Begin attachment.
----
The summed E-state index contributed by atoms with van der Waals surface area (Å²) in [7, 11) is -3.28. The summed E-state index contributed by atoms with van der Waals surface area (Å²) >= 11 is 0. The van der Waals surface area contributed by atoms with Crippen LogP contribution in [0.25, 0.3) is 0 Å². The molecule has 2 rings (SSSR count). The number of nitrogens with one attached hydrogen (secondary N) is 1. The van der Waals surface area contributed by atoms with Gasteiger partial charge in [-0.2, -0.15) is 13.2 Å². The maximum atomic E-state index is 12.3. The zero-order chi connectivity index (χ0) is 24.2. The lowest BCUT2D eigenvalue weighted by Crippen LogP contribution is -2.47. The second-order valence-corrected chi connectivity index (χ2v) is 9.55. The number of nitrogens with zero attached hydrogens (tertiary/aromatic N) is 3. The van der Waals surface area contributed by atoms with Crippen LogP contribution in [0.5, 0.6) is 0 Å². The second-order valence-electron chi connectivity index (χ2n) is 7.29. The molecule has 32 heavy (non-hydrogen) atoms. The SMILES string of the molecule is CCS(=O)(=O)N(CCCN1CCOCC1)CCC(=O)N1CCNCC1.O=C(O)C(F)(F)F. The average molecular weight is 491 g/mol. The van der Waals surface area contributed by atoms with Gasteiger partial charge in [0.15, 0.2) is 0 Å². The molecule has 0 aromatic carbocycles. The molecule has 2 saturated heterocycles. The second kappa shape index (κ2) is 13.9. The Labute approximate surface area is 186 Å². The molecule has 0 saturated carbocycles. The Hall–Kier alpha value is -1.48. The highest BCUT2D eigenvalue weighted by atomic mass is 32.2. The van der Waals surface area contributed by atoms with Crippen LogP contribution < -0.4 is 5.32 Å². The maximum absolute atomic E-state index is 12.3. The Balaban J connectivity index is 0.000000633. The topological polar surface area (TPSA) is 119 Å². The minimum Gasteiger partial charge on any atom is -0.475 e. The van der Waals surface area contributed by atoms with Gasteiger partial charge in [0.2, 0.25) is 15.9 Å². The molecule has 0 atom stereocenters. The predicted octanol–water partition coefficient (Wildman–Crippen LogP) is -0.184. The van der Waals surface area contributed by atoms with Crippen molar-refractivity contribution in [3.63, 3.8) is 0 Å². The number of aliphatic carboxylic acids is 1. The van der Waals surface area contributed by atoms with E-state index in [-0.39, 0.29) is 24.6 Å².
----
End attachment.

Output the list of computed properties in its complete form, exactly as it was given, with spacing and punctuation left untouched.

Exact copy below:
The summed E-state index contributed by atoms with van der Waals surface area (Å²) in [7, 11) is -3.28. The summed E-state index contributed by atoms with van der Waals surface area (Å²) >= 11 is 0. The van der Waals surface area contributed by atoms with Crippen LogP contribution in [0.25, 0.3) is 0 Å². The molecule has 2 rings (SSSR count). The number of nitrogens with one attached hydrogen (secondary N) is 1. The van der Waals surface area contributed by atoms with Gasteiger partial charge in [-0.2, -0.15) is 13.2 Å². The maximum atomic E-state index is 12.3. The zero-order chi connectivity index (χ0) is 24.2. The lowest BCUT2D eigenvalue weighted by Crippen LogP contribution is -2.47. The second-order valence-corrected chi connectivity index (χ2v) is 9.55. The number of nitrogens with zero attached hydrogens (tertiary/aromatic N) is 3. The van der Waals surface area contributed by atoms with Crippen LogP contribution in [0.5, 0.6) is 0 Å². The second-order valence-electron chi connectivity index (χ2n) is 7.29. The molecule has 32 heavy (non-hydrogen) atoms. The SMILES string of the molecule is CCS(=O)(=O)N(CCCN1CCOCC1)CCC(=O)N1CCNCC1.O=C(O)C(F)(F)F. The average molecular weight is 491 g/mol. The van der Waals surface area contributed by atoms with Gasteiger partial charge in [0.15, 0.2) is 0 Å². The molecule has 0 aromatic carbocycles. The molecule has 2 saturated heterocycles. The second kappa shape index (κ2) is 13.9. The Labute approximate surface area is 186 Å². The molecule has 0 saturated carbocycles. The Hall–Kier alpha value is -1.48. The highest BCUT2D eigenvalue weighted by atomic mass is 32.2. The van der Waals surface area contributed by atoms with Crippen LogP contribution < -0.4 is 5.32 Å². The maximum absolute atomic E-state index is 12.3. The Balaban J connectivity index is 0.000000633. The topological polar surface area (TPSA) is 119 Å². The minimum Gasteiger partial charge on any atom is -0.475 e. The van der Waals surface area contributed by atoms with Gasteiger partial charge in [0.2, 0.25) is 15.9 Å². The molecule has 0 atom stereocenters. The predicted octanol–water partition coefficient (Wildman–Crippen LogP) is -0.184. The van der Waals surface area contributed by atoms with Crippen molar-refractivity contribution in [3.63, 3.8) is 0 Å². The number of aliphatic carboxylic acids is 1. The van der Waals surface area contributed by atoms with E-state index in [-0.39, 0.29) is 24.6 Å².